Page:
GameMaker Studio is the big next step from YoYo Games and Game Maker 8.1, as it allows for easy development across any platform you want to develop for. And while you can still use drag and drop resources to create a "no programming language required" game, at this point you'll need to have a basic understanding of code, as it'll make platform porting much easier. With the newest announcement of Export to Consoles functionality (available for PS4, PS3 and Vita) and the large array of supported platforms, Game Maker Studio is easily one of the most powerful and fully featured 2D creators out there. I can't recommend it enough.
PROS: Develop for multiple platforms with little programming language required. Support is great and little optimization is needed between platforms. You can make a fully featured game in about a fourth of the time it would take with a programming language.
CONS: Early Release updates (optional opt-in) can be very buggy at times, so the Stable channel is recommended. However even the Stable channel can have "safe" updates that may break a certain feature for a time until it's fixed, usually fairly quickly. It's recommended not to update to the next build until it seems safe to do so (usually by watching the Game Maker Forums and seeing if anyone has freaked out over the latest update). Not practical for 3D development.
Summary by flkk
Construct 2 is a game making tool with a primary focus on making html5 web games with no programming required. However a couple options for export to iOS/Android, Chrome Store, Windows EXE & Windows 8 are also included.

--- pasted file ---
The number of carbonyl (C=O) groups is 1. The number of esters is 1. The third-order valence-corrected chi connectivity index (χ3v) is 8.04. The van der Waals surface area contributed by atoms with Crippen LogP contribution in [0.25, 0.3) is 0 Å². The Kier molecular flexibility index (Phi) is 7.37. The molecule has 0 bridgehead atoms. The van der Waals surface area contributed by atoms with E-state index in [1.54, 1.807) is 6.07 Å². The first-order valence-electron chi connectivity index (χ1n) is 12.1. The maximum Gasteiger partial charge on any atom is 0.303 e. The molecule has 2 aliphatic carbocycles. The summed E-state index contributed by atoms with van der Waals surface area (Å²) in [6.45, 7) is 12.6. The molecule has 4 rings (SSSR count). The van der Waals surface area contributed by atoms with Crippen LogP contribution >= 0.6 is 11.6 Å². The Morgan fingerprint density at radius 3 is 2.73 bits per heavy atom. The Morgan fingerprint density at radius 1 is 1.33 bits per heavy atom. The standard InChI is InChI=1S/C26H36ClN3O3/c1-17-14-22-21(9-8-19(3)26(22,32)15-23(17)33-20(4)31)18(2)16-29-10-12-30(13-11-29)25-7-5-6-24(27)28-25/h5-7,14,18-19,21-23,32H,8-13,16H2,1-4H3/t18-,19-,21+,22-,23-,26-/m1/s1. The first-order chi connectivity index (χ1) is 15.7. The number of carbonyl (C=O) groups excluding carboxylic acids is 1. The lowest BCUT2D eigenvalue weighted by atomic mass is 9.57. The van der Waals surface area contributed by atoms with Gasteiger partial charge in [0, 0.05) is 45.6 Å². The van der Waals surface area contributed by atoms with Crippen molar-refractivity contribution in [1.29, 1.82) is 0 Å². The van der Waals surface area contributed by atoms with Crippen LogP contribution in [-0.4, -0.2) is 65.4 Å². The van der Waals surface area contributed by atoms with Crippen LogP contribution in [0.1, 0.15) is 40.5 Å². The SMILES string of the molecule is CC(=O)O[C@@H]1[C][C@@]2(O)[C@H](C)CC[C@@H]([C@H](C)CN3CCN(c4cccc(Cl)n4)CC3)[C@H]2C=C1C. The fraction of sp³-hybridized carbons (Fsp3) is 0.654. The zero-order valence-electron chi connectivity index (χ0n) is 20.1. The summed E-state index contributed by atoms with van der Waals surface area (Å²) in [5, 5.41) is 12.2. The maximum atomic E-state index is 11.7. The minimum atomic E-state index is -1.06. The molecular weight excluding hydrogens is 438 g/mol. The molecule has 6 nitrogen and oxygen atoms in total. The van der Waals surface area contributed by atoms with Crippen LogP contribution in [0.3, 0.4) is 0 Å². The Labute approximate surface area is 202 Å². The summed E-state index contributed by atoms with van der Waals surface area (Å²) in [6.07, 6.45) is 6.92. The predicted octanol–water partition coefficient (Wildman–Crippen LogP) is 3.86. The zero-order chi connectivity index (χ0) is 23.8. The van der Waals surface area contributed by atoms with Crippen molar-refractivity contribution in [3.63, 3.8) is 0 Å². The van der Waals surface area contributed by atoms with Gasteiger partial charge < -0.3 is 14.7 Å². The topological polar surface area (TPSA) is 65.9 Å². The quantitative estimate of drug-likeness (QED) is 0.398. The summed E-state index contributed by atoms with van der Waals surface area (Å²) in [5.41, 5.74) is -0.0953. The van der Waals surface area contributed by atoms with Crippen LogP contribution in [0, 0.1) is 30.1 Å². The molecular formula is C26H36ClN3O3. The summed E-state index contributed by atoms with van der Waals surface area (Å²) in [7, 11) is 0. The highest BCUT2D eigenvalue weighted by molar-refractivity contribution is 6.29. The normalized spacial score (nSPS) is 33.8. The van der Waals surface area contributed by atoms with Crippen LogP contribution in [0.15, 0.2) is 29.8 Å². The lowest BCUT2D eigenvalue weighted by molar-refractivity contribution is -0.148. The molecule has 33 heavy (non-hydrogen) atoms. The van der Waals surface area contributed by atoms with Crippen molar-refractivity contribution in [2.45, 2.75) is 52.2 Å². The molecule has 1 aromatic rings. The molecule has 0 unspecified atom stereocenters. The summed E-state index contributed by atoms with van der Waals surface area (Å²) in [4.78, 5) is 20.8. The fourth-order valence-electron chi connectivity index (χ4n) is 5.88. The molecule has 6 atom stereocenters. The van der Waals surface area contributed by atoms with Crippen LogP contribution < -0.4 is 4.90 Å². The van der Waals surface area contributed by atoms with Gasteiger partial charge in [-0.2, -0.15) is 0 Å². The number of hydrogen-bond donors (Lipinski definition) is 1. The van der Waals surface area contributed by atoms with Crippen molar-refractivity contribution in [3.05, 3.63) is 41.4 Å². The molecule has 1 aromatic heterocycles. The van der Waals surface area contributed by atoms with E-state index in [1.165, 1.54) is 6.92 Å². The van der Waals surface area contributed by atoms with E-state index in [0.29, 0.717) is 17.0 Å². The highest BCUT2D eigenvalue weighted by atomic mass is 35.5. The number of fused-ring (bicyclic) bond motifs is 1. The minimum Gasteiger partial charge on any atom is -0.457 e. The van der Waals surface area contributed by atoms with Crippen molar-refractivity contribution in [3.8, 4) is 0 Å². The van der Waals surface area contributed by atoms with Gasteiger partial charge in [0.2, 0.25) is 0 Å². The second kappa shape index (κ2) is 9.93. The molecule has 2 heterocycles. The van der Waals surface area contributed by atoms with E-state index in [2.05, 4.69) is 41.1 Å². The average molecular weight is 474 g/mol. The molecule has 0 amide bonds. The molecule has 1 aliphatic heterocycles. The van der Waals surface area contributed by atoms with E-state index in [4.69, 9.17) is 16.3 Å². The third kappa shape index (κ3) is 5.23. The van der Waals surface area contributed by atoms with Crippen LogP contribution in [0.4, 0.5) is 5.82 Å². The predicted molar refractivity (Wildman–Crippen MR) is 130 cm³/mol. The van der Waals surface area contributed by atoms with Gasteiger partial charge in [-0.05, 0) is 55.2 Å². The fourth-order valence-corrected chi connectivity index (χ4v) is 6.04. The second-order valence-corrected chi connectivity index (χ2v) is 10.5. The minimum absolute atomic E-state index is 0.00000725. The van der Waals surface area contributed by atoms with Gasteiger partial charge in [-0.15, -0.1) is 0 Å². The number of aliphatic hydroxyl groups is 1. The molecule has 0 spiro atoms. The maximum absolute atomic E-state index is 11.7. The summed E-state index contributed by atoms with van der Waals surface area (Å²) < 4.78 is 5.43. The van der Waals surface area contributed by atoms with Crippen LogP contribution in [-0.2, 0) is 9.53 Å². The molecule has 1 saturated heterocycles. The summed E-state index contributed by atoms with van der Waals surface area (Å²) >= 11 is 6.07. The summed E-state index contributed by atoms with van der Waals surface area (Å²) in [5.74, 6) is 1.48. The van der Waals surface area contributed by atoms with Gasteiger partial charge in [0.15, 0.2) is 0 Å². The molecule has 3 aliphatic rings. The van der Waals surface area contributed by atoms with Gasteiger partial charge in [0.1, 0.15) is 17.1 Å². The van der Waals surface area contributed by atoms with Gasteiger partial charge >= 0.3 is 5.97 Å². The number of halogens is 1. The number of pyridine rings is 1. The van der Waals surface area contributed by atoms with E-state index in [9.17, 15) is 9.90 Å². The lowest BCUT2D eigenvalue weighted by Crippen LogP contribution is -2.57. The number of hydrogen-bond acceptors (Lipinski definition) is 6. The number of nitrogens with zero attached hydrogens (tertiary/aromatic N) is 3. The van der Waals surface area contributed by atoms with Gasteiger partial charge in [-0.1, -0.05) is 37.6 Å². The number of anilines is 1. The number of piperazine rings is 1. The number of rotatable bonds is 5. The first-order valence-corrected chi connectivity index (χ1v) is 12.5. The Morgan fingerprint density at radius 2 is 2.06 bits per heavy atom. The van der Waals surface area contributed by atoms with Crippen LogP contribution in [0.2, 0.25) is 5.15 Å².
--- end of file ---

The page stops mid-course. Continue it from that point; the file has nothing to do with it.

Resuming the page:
Most of your time will probably be spent arranging things on screen in the layout view, and modifying event sheets to change how things behave. C2 includes a lot of great features such as a physics system, particles, facebook & kongregate connectivity, object families, and a whole lot of standard move/create/modify object behaviors that you would expect to find. However there are also some major ommisions, such as functions, tilemaps, pathfinding, etc. A lot of this is probably due to C2 being relatively new - it has only been 1.5 years since the first version was released and the developers have been regularly adding features ever since.
Not everything about C2 is perfect however. The main problem I've run into is bugs, bugs and more bugs... just look at their bugs forum, it's filled with issue after issue. The developer seems more focused on adding sexy new features that can be showed off than stability or rounding out existing functionality. Beta releases are frequent, you can expect 1 or more each month, and it's expected for them to have bugs. However it's not uncommon for even the less frequent so called "stable" releases to be followed up by multiple emergency bug fixes. Also features such as the iOS AppMobi export still had at least 3 critical black-screen causing issues when the beta tags were removed. Another example is when a working feature was reclassified as a bug and then 'fixed' breaking backwards compatability and several people's projects. Only for it to get 'refixed' and re-breaking projects again in the next release.
If you want a bug fixed, also don't expect the developers to act unless you take the time to isolate the issue and create a minimal test-case project for them to look at. This can be very frustrating when you have a 3000 event project and something suddenly stops working in the latest release and you have to track down the exact cause. Basically QA is being outsourced to the customer here. On a personal note, I have found this highly frustrating, having spent in total several full time days debugging and now after having finally worked around some issues in the iOS export, I'm back to getting a black screen again with a more recent release. A lot of this is probably due to the fact that the software is so young, and being written solely by 1 of a 2 man company.